beef

Steve Aoki @ The Boulder Theater | 2/2/11

The man behind Dim Mak Records who discovered artists like Bloc Party, The Bloody Beetroots, The Gossip, and The Klaxons also is the same man behind electro anthems like "WARP 1.9" and "I'M IN THE HOUSE" ft Will.I.Am of the Black Eyed Peas. He wears many hats-label owner, club promoter, music producer, fashion designer-however, he is best known for his sensory-deafening DJ sets which have won such accolades as "Best DJ of the Year" and "Best Party Rocker DJ" from Paper Magazine, BPM Magazine, and the Ibiza Awards.

It goes without saying but nearly everyone has seen Steve Aoki's name by 2010. This year he's already released collaborations with Armand Van Helden (Brrrat), Sidney Samson (Wake Up Call), Afrojack (No Beef), Laidback Luke & Lil' Jon (Turbulence), not to mention his hardcore side project with the Bloody Beetroots under the guise RIFOKI. If that wasn't enough, his notoriously epic remix for Kid Cudi's "Pursuit of Happiness" was recently picked up by Vitamin Water as the theme song behind all of its nationwide TV ads.

A key figure in the rejuvenated US dance music scene, Steve Aoki has quickly become the most recognizable DJ in America by both the underground and mainstream audiences.

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Sloppy Roast Beef (Band of the Month - June, 2005)

Sloppy Roast Beef- for the Grateful Web
having fun at the show- for the Grateful Web

Sloppy Roast Beef was formed in the summer of 2002 when six close friends decided to take their guitar driven original rock and roll sound out of the basement and into the public eye.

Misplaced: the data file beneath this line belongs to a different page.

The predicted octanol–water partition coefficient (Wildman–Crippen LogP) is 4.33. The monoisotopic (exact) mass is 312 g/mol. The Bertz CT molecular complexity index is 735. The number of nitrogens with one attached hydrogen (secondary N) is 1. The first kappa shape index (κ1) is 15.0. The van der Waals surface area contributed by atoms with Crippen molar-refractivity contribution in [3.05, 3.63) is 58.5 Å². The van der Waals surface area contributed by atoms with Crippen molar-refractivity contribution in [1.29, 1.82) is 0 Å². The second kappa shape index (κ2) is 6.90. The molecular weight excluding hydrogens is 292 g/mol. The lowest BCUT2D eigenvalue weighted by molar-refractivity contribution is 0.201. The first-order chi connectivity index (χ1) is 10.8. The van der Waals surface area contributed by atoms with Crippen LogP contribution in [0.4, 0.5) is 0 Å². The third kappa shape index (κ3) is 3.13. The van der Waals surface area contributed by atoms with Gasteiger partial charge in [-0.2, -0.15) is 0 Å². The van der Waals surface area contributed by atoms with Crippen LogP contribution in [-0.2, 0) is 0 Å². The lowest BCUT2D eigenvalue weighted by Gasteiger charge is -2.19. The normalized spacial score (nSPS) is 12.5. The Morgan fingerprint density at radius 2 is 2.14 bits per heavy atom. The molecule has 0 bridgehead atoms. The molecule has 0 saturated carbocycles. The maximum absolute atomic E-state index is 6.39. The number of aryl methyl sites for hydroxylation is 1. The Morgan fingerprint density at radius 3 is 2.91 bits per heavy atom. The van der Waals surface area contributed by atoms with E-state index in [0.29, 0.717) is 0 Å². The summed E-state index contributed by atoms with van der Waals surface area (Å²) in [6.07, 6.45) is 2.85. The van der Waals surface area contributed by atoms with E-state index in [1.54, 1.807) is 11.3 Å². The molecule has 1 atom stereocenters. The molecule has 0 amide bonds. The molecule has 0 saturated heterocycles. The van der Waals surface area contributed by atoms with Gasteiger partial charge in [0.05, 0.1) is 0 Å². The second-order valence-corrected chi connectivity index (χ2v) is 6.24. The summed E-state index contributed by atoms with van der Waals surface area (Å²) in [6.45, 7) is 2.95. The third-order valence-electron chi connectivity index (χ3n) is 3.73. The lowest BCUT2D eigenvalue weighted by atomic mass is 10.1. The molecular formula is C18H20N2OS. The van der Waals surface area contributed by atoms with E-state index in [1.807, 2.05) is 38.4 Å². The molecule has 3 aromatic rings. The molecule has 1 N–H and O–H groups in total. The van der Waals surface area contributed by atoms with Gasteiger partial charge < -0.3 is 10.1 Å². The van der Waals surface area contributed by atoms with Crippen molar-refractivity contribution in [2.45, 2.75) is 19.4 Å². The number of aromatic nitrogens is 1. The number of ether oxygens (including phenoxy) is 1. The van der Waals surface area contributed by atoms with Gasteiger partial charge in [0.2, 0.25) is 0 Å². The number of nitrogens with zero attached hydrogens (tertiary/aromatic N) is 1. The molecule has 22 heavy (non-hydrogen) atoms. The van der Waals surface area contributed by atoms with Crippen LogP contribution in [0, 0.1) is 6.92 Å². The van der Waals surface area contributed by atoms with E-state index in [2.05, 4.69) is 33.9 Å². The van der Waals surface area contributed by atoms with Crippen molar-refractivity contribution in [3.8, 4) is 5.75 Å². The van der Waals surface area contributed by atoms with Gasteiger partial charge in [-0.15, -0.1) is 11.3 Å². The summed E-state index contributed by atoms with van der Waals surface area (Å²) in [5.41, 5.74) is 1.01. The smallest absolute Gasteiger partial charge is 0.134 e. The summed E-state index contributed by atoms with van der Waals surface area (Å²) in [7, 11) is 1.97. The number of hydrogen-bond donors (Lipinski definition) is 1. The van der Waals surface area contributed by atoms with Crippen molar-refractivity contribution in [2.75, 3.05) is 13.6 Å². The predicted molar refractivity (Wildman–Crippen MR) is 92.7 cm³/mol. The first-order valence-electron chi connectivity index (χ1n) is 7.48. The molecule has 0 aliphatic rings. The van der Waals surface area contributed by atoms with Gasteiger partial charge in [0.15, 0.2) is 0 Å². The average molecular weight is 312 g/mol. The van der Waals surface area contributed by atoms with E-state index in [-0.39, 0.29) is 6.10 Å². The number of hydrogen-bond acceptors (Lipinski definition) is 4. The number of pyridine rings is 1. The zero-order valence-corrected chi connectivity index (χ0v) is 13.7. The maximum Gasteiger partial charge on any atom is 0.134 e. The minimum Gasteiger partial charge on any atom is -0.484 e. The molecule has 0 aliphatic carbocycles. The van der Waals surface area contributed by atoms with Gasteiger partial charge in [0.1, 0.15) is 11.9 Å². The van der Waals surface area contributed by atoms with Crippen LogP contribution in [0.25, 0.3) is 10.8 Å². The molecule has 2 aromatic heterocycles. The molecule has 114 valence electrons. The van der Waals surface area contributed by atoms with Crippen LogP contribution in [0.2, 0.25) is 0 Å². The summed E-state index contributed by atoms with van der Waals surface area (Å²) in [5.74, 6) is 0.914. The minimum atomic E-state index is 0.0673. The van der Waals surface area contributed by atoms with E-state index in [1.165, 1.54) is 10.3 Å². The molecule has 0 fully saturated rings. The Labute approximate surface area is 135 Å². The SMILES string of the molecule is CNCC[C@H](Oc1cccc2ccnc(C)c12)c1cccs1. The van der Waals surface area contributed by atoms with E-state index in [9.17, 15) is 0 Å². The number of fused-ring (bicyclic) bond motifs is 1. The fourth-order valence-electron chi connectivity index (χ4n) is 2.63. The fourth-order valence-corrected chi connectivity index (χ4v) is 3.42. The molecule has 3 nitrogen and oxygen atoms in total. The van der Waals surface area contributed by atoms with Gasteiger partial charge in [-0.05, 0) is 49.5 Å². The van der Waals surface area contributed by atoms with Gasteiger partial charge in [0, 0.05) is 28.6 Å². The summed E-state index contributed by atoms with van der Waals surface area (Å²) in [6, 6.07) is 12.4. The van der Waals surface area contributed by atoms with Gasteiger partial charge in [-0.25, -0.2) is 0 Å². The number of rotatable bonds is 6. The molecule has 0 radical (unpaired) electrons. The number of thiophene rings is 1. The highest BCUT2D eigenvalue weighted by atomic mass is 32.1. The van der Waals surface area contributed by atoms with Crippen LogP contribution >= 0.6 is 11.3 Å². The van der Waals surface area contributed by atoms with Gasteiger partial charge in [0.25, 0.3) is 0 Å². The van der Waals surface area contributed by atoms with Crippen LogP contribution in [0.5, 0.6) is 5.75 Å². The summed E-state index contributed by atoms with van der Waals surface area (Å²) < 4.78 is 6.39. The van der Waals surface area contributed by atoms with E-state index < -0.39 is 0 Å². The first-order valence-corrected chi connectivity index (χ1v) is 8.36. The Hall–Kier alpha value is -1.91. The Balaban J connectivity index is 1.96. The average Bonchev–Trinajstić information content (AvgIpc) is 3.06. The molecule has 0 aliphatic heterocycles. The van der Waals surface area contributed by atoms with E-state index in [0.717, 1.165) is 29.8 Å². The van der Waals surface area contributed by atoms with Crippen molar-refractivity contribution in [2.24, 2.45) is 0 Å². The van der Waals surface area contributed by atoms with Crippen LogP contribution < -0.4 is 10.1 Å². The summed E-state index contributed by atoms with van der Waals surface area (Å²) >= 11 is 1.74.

At the time of "The Beef's" inception, three of the band's members, A.J. Davidson, Michael Moore, and Zac Davidson, were playing with the group "Jo Digs" while the other three members, Andrew Teague, Nick Edwards, and Derek Lewis, played in the band known as "Sweet Automatic".

While both former bands achieved moderate local success in Chattanooga, Tennessee, a yearning still remained among band members to create a sound that not only accented strong songwriting and musicianship but that was also authentic to the South.

The end result would be a collaboration of original music that has been compared to a wide variety of rock and roll styles ranging from bands of the 1970's such as The Doobie Brothers, Santana, and the Allman Bros. to the more modern jam band styles of Widespread Panic, Gov't Mule, and MOE.

Stuck in the middle of a music era where image, piracy, and "Bling Bling" have become industry norms, Sloppy Roast Beef has continued to do what they love the most…

-Make music and play it live!